How is IBD treated?
The treatment of inflammatory bowel disease usually involves a combination of change in diet and the use of various medications. Because there is no single best treatment, your veterinarian may need to try several different combinations in order to determine the best therapy for your cat.
Because dietary allergens may play a role in inflammatory bowel disease, a food trial using hypoallergenic diets may be recommended by your veterinarian. In using a hypoallergenic diet, the key is to use a protein and carbohydrate source that the cat has never eaten before. Rabbit, duck, or venison-based diets are often tried initially.
If the symptoms of IBD are not improved with a hypoallergenic diet, other diets may be tried. Diets high in fiber, low in fat, and easily digestible can be beneficial and are generally better tolerated in cats with IBD. It is important to note that it may take several weeks or longer for cats to improve after a diet change, and during a food trial, all other food sources (including table food, flavored medications, and treats) must be eliminated from the diet.
Cats that have been diagnosed with IBD may be put on a course of corticosteroids, usually prednisolone. Corticosteroids have potent anti-inflammatory and immunosuppressive properties. Diabetes and excessive immunosuppression are among the serious side effects these drugs can produce. Cats should be monitored closely while they are on corticosteroids, although they tend to tolerate these drugs well as long as they are given at an appropriate dose and schedule. Corticosteroids are usually given orally, and are started at a higher dose, with a gradual reduction in dose over several weeks. In cats that are difficult to medicate orally or in cases where the vomiting is severe, your veterinarian can give the medications as an injection.
If combinations of dietary management and corticosteroid therapy have failed to adequately control feline IBD, then antibiotics may also be added to the treatment regimen. Metronidazole is a common medication that is used by itself or in conjunction with corticosteroids to control IBD. Metronidazole has antibacterial, anti-protozoal, and immunomodulatory properties. Although side effects are uncommon, some cats may experience loss of appetite and vomiting when given metronidazole. This is likely a response to the unpleasant taste of the medication.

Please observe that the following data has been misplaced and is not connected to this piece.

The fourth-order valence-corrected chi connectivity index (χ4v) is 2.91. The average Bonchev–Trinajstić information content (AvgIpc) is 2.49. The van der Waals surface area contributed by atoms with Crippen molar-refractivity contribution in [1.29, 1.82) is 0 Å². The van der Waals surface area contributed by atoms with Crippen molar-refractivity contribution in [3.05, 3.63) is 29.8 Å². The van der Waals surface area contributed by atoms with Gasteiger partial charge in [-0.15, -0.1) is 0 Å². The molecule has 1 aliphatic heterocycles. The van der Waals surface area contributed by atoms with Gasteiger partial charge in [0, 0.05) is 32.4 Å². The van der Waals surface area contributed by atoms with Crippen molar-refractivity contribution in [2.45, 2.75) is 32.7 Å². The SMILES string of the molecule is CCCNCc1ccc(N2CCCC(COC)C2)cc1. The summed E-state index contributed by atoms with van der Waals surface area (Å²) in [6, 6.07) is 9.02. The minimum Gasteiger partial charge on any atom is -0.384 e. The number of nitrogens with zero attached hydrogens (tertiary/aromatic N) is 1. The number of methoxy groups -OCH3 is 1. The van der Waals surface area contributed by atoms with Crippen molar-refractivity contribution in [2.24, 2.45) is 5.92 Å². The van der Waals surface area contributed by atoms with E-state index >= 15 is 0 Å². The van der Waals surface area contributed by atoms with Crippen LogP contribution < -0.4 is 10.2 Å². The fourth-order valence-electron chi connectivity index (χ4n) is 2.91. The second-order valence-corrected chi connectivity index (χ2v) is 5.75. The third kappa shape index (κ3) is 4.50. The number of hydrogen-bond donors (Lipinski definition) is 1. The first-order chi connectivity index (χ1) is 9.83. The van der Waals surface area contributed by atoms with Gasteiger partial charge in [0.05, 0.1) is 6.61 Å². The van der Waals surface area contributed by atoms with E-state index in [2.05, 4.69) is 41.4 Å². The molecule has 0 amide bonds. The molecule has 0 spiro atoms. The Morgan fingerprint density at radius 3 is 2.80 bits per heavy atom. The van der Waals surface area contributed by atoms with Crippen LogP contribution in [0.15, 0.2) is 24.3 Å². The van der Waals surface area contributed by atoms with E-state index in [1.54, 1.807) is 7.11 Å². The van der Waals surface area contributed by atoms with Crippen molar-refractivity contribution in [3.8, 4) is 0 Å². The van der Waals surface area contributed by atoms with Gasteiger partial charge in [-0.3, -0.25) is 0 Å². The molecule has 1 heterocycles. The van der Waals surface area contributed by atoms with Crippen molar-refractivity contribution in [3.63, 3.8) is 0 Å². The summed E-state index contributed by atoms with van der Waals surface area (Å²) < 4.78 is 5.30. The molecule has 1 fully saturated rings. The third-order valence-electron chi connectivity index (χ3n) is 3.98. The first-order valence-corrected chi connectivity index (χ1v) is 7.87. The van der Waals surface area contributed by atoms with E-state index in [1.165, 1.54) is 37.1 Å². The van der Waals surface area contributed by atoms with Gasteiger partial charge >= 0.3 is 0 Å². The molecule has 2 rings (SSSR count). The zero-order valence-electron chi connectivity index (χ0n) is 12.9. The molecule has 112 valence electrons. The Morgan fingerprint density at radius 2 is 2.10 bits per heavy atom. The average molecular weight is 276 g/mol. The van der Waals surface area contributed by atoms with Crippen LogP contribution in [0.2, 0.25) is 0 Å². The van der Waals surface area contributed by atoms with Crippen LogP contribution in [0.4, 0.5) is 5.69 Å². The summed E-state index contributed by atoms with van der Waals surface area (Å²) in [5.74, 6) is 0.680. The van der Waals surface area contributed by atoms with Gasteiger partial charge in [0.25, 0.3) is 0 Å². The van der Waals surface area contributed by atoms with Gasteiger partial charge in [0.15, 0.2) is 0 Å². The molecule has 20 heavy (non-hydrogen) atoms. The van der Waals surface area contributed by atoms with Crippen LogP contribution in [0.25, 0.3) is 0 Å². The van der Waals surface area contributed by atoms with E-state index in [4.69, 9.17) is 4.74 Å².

If none of these medications successfully controls the symptoms of IBD, more potent immunosuppressive drugs, such as chlorambucil or azathioprine, may be necessary. These drugs can suppress the bone marrow, so a veterinarian must carefully monitor cats taking these drugs. Because the gastrointestinal microflora (bacteria) may play a role in the development of IBD, newer therapy considerations include using prebiotics (substances that promote certain bacterial populations) and probiotics (bacterial strains that promote gastrointestinal health) to help maintain beneficial bacterial populations in the gastrointestinal tract.
What is the prognosis for cats with inflammatory bowel disease?
Inflammatory bowel disease can often be controlled so that affected cats are healthy and comfortable. However, even with proper management, the disease may wax and wane; and animals may have periods during which they are symptomatic. Optimal control is dependent upon the proper selection of diet and medications. Vigilant monitoring by the veterinarian and owner is critical so that relapses can be assessed and managed and appropriate adjustments in the dosing of long-term medications can be made.
This brochure was prepared by the American Association of Feline Practitioners and the Cornell Feline Health Center, Cornell University, College of Veterinary Medicine, Ithaca, New York 14853-6401. The center is committed to improving the health of cats by developing methods to prevent or cure feline diseases and by providing continuing education to veterinarians and cat owners. Much of that work is made possible by the financial support of friends. ©2009 by Cornell University. All rights reserved. Cornell University is an equal opportunity, affirmative action educator and employer.